Faring Well at the Fair
By Rebecca Wicks
Aug. 12, 2009
In these tough economic times especially for those of us with jobs like writing which provide a less than steady income, many of us have found our budgets a little tighter. That said, the Ventura County Fair only comes around once a year, and when you have kids it’s practically unavoidable. My goal this year: to enjoy the fair with minimal damage to the pocketbook.
Opening day we packed up the two kids and headed out. We circled downtown searching for a place to park. Dodging pedestrians streaming toward the fairgrounds we got lucky and ducked into a space.
A free downtown parking space meant $10 in parking fees averted. Good start.
Because we had purchased a sheet of ride tickets the week prior – $20 for 50 tickets, a $17.50 savings – we headed straight for the Ferris wheel.
I have never been a huge fair fan. Fried food is not my cup of tea and rides that spin are pretty much my arch nemesis but when you have kids, you do what you have to do.
Case in point: A friend of mine who is pretty much scared of heights relayed to me she ventured onto the Ferris wheel that day with her two kids. When waiting at the very top for people to climb in and out down below her three-year old – to her horror – started rocking their seat back and forth.
“Honey, please sit back – look at the ocean!” she said in a falsely chipper voice attempting to divert the little girl’s attention.
“My heart was pounding, I thought I was going to be rocked off to my death,” my friend told to me later.
After bumper boats, spinning airplanes, rumbling trucks and a ride that seem to drop my little girl out of the sky we headed to the other side of the fairgrounds home of the scariest-looking rides at the fair.
Some looked as if designed after personal nightmares. My favorite to watch was called Wind Surf. It swung approximately 20 riders up, down and then upside down where they stayed suspended while simultaneously having water shot up into their faces.
There is just so much to look at from the rides and crazy food offerings to the booths hawking leather goods to the people themselves.
If I had a nickel for every time my three-year old pointed at something – a ginormous hot dog on a stick, someone bungee jumping, a man dressed up like a banana – I would at the very least made back the amount of money we spent on food.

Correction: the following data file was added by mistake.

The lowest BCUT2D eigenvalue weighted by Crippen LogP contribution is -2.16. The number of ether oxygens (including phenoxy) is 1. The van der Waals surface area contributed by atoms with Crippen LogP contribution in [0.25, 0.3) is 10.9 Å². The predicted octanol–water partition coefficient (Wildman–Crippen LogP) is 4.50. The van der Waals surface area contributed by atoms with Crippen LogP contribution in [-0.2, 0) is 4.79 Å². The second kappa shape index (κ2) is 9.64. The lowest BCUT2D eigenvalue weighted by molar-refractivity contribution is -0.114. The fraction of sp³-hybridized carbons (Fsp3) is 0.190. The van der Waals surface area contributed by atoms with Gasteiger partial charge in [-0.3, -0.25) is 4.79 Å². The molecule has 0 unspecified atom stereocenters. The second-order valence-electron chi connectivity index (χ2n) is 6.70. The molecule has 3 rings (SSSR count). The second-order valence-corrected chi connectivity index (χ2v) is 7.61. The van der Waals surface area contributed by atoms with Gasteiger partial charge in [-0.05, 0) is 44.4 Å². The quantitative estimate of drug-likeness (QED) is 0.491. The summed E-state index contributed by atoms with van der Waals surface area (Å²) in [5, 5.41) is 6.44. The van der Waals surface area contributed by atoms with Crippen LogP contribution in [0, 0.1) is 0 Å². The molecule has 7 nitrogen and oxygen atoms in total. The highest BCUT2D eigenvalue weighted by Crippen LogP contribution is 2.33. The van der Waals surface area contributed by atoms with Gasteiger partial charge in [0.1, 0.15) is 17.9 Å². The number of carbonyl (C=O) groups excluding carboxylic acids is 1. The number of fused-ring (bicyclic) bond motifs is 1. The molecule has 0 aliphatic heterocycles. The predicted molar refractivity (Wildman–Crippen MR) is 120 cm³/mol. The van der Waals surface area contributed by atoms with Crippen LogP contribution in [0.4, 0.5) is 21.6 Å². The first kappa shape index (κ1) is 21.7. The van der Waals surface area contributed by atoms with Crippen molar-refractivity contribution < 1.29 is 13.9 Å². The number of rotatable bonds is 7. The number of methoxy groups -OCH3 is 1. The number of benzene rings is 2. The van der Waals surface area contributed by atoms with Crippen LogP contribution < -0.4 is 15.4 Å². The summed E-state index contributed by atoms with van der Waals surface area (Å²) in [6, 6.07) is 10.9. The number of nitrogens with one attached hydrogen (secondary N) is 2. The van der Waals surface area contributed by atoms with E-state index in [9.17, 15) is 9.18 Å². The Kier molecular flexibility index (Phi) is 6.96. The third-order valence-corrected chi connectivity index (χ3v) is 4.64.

After taking in some rides and playing a guaranteed-win duck game we sauntered over to see some animals. While in the past my three-year old looked at pig after pig with delight this time, they just could not compete with the rides. Pigs, cows and sheep were definitely out this year for her. However, they were not completely neglected as my one-year old did seem to appreciate them.
We compromised with a pony ride. We lucked out and purchased two tickets for the price of one from a lady who was leaving the fair and didn’t need them.
After this, everyone was ready for food. This was round two for my husband who had already managed to eat a pork chop on a stick within the first 10 minutes of arriving.
“Next time we have a big BBQ we are totally serving pork chops on a stick,” he announced dripping juices onto the stroller.
With a table full of nachos, fish tacos, chicken strips and fries we discussed what we had seen and done so far. My husband asked our three-year old daughter if she liked the fair.
This is when she proudly announced that she is going to get married at the fair.
We discussed as a family how this would work logistically. Would we provide ride tickets for guests? What time would be best? What would fair organizers think?
We topped our fried food meal off with a shared ice cream cone and made a final stop at the petting zoo before departing.
We only used half our ride tickets which means we will most likely make a second if not third visit to the fair this season. We missed the youth center and botanical areas which I’d like to get to next time.
In the end we did okay budget-wise. Our tally went something like this: $1 in entrance fees; $35 in food; $10 of our ride tickets; $7 pony ride; $3 in petting zoo fees and $3 for the duck game.
My three-year old is still telling stories of the fair to anyone who will listen – family member, friend, foe or stranger – so in my book it was $60 well spent.